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This isn't to say that the production is otherwise without merit. The idea of an informer in Prince Ivan's inner circle is both clever and managed strikingly. There are several moments of effective theater, most notably in act IV, when Shaklovity and Dosifei engage in a staring contest, while the former slowly, contemptuously puts on his hat before the priest. Mass blocking, too, is handled well, though there is the usual tradeoff between complex movements and detailed acting from the chorus.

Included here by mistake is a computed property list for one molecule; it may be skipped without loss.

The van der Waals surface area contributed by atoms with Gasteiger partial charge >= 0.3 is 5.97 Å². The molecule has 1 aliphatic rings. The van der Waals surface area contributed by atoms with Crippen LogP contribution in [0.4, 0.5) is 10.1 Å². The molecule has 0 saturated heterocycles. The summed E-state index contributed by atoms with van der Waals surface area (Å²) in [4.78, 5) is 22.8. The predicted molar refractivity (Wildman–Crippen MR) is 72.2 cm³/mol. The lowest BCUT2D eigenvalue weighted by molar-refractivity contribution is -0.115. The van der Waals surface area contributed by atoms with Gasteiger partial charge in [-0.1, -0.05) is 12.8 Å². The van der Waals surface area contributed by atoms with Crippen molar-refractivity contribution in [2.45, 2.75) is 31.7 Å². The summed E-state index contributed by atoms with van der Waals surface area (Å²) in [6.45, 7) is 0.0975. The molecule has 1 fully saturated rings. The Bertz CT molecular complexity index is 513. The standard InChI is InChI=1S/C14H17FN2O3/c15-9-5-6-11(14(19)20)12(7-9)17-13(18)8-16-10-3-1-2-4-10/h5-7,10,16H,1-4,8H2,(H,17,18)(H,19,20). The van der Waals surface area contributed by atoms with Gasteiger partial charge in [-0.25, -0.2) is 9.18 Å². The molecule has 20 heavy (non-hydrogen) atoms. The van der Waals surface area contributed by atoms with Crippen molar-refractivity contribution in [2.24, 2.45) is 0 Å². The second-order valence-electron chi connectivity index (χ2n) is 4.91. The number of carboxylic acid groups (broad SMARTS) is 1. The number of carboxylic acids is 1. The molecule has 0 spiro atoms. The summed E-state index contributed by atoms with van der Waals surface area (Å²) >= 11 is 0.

The performances unfortunately don't redeem the rest. Ognovenko starts poorly, but ultimately turns in a competent performance in the latter part of the work. Galouzine appears to be having an off day; and while his vocal focus improves after a disappointing first showing in act I, his voice seems unusually small throughout. Putilin is in excellent form as an especially brutal Shaklovity, while Clark is a superficial but accurate Scribe. Brubaker as Golitsyn actually sounds brighter, stronger than Galouzine. Zaremba's pronounced beat interferes with a decent, if not outstanding, interpretation. Vaneev is an especial disappointment. His ordinary, baritonal, sometimes-difficult-to-hear bass has its compensations in the way he lovingly handles cantabile, but Dosifei was meant for a voice of sonority, depth, and power--qualities that were intended as the vocal equivalent of the old religious leader's moral strength. Boder tends to rush, as both Marfa's fortunetelling session and Golitsyn's exile display. He uses the Shostakovich edition with the Voronkov conclusion, but cuts both the Lutheran pastor's scene and the dramatic one featuring Susanna.